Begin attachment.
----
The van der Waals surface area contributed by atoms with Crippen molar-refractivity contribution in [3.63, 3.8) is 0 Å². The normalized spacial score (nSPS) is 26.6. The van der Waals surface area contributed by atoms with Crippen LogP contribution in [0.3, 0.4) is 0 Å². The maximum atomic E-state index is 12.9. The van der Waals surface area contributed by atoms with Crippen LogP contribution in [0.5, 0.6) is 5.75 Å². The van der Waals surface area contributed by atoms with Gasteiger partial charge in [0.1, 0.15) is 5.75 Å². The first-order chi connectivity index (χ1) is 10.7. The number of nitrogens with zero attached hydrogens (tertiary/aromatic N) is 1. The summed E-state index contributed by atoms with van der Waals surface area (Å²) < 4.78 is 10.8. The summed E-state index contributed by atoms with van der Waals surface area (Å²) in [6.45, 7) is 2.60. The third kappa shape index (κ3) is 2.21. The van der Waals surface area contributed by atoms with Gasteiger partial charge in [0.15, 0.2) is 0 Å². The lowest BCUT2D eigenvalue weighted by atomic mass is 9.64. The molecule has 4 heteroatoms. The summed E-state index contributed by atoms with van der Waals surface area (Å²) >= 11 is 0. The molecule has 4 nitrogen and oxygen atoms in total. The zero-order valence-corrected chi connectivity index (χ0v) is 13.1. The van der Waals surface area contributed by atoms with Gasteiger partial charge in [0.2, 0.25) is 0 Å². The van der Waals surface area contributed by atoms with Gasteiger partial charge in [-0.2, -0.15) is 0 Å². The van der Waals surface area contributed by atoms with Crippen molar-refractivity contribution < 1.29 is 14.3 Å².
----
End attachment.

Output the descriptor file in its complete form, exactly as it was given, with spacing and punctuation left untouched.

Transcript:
The van der Waals surface area contributed by atoms with Crippen molar-refractivity contribution in [3.63, 3.8) is 0 Å². The normalized spacial score (nSPS) is 26.6. The van der Waals surface area contributed by atoms with Crippen LogP contribution in [0.3, 0.4) is 0 Å². The maximum atomic E-state index is 12.9. The van der Waals surface area contributed by atoms with Crippen LogP contribution in [0.5, 0.6) is 5.75 Å². The van der Waals surface area contributed by atoms with Gasteiger partial charge in [0.1, 0.15) is 5.75 Å². The first-order chi connectivity index (χ1) is 10.7. The number of nitrogens with zero attached hydrogens (tertiary/aromatic N) is 1. The summed E-state index contributed by atoms with van der Waals surface area (Å²) < 4.78 is 10.8. The summed E-state index contributed by atoms with van der Waals surface area (Å²) in [6.45, 7) is 2.60. The third kappa shape index (κ3) is 2.21. The van der Waals surface area contributed by atoms with Gasteiger partial charge in [0.15, 0.2) is 0 Å². The lowest BCUT2D eigenvalue weighted by atomic mass is 9.64. The molecule has 4 heteroatoms. The summed E-state index contributed by atoms with van der Waals surface area (Å²) >= 11 is 0. The molecule has 4 nitrogen and oxygen atoms in total. The zero-order valence-corrected chi connectivity index (χ0v) is 13.1. The van der Waals surface area contributed by atoms with Gasteiger partial charge in [0.2, 0.25) is 0 Å². The van der Waals surface area contributed by atoms with Gasteiger partial charge in [-0.2, -0.15) is 0 Å². The van der Waals surface area contributed by atoms with Crippen molar-refractivity contribution < 1.29 is 14.3 Å².